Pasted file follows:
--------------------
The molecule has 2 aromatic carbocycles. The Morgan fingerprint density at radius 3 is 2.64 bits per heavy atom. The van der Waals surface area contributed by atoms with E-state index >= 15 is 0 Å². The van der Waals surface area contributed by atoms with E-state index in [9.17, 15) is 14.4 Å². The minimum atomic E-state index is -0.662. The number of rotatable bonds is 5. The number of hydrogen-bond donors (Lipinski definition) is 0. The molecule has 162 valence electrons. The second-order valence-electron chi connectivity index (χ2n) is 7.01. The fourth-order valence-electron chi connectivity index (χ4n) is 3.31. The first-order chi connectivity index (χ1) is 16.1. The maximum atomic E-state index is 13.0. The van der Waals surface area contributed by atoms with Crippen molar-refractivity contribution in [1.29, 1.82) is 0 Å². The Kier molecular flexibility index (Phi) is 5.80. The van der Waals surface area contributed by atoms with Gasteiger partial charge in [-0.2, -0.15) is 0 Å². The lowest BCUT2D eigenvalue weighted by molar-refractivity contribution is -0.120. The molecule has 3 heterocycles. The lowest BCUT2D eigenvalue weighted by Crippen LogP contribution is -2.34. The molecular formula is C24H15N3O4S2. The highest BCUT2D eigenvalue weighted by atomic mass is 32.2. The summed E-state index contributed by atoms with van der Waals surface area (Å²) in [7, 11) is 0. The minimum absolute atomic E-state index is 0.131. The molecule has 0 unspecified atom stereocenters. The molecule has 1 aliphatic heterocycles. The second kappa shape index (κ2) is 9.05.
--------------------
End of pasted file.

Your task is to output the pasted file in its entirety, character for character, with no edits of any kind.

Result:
The molecule has 2 aromatic carbocycles. The Morgan fingerprint density at radius 3 is 2.64 bits per heavy atom. The van der Waals surface area contributed by atoms with E-state index >= 15 is 0 Å². The van der Waals surface area contributed by atoms with E-state index in [9.17, 15) is 14.4 Å². The minimum atomic E-state index is -0.662. The number of rotatable bonds is 5. The number of hydrogen-bond donors (Lipinski definition) is 0. The molecule has 162 valence electrons. The second-order valence-electron chi connectivity index (χ2n) is 7.01. The fourth-order valence-electron chi connectivity index (χ4n) is 3.31. The first-order chi connectivity index (χ1) is 16.1. The maximum atomic E-state index is 13.0. The van der Waals surface area contributed by atoms with Crippen molar-refractivity contribution in [1.29, 1.82) is 0 Å². The Kier molecular flexibility index (Phi) is 5.80. The van der Waals surface area contributed by atoms with Gasteiger partial charge in [-0.2, -0.15) is 0 Å². The lowest BCUT2D eigenvalue weighted by molar-refractivity contribution is -0.120. The molecule has 3 heterocycles. The lowest BCUT2D eigenvalue weighted by Crippen LogP contribution is -2.34. The molecular formula is C24H15N3O4S2. The highest BCUT2D eigenvalue weighted by atomic mass is 32.2. The summed E-state index contributed by atoms with van der Waals surface area (Å²) in [7, 11) is 0. The minimum absolute atomic E-state index is 0.131. The molecule has 0 unspecified atom stereocenters. The molecule has 1 aliphatic heterocycles. The second kappa shape index (κ2) is 9.05.